The opinion of the court was delivered by: Seybert, District Judge
Plaintiff, Shawn Turner ("Plaintiff"), commenced this 42 U.S.C. § 1983 action on October 12, 2007 against the East Meadow School District ("Defendant" or "District") alleging, inter alia, a violation of Equal Protection through discriminatory practices in providing education to prisoners in the District. Pending before the Court is Defendant's motion to dismiss for failure to state a claim pursuant to Federal Rule of Civil Procedure 12(b)(6).
The following facts are set forth in the Complaint. Plaintiff is an African-American male who is incarcerated at the Nassau County Correctional Center. At the time of filing, Plaintiff was thirty-eight years old. Plaintiff alleges that the Defendant denied him the opportunity to obtain a General Education Development ("GED") certification because of his age and race. As evidence of these discriminatory practices, Plaintiff claims that a fellow inmate, who was a thirty-one year old Hispanic man, was permitted to obtain his GED.
Plaintiff has submitted two grievances regarding his denial of educational services. The prison Grievance Coordinator denied both grievances. Plaintiff has failed to take any further action to appeal the decision of the Grievance Coordinator and instead filed this complaint. Accordingly, Plaintiff asserts that his "[h]uman,[c]ivil and [c]onstitutional [r]ights" were violated. (Id.)
I. Standard on Motion to Dismiss
On a motion to dismiss pursuant to Rule 12(b)(6), a plaintiff must satisfy a "flexible 'plausibility standard,' which obliges a pleader to amplify a claim with some factual allegations in those contexts where such amplification is needed to render the claim plausible." Iqbal vv Hasty, 490 F.3d 143, 157-58 (2d Cir. 2007). The Complaint "must be enough to raise a right to relief above the speculative level." Bell Atl. Corp. v. Twombly, 550 U.S. 544, 127 S.Ct. 1955, 167 L.Ed. 2d 1965 (2007). The Court does not require "heightened fact pleading of specifics, but only enough facts to state a claim for relief that is plausible on its face." Id. at 1974.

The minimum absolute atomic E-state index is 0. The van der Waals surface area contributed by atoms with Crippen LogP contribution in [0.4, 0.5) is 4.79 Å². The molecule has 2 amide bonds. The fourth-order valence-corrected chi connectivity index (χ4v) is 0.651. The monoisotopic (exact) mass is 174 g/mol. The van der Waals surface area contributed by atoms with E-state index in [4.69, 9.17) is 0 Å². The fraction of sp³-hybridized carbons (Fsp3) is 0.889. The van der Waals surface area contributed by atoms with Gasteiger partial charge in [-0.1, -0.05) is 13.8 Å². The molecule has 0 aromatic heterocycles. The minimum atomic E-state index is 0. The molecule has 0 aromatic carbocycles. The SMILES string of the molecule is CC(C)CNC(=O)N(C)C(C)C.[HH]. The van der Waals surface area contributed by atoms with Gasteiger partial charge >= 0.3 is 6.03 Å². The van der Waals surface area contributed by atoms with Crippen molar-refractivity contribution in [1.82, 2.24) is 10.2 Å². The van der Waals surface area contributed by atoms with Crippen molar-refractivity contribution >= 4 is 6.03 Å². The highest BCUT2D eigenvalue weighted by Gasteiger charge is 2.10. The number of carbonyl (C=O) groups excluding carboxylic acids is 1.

In applying this standard, the district court must accept the factual allegations set forth in the Complaint as true and draw all reasonable inferences in favor of Plaintiff. See Cleveland v. Caplaw Enter., 448 F.3d 518, 521 (2d Cir. 2006); Nechis v. Oxford Health Plans, Inc., 421 F.3d 96, 100 (2d Cir. 2005). Additionally, the Court is confined to "the allegations contained within the four corners of the complaint." Pani v. Empire Blue Cross Blue Shield, 152 F.3d 67, 71 (2d Cir. 1998.) However, the Court may examine "any written instrument attached to [the complaint] or any statements or documents incorporated in it by reference" as well as any document on which the complaint relies heavily. Chambers v. Time Warner, Inc., 282 F.3d 147, 152-153 (2d Cir. 2002). "Of course, it may also consider matters of which judicial notice may be taken under Fed. R. Evid. 201." Kramer v. Time Warner, Inc., 837 F.2d 767,773 (2d Cir. 1991).
The Court is mindful that Plaintiff is proceeding pro se, and thus his claims must be read generously. Notwithstanding the liberal pleading standards granted to a pro se Plaintiff, all complaints must contain at least "some minimum level of factual support for their claims." Alfaro Motors, Inc. v. Ward, 814 F.2d 883, 887 (2d Cir. 1987).
Under Rule 8 of the Federal Rules of Civil Procedure, a claimant is only required to give "a short and plain statement of the claim showing that the pleader is entitled to relief." Fed. R. Civ. P. 8(a)(2); see also Geisler v. Petrocelli, 616 F.2d 636, 640 (2d Cir. 1980) ("The pleading of additional evidence is not only unnecessary, but in contravention of proper pleading procedure."). "Although the rule encourages brevity, the complaint must say enough to give the defendant 'fair notice of what the plaintiff's claim is and the grounds upon which it rests.'" Tellabs, Inc. v. Makor Issues & Rights, Ltd., 551 ...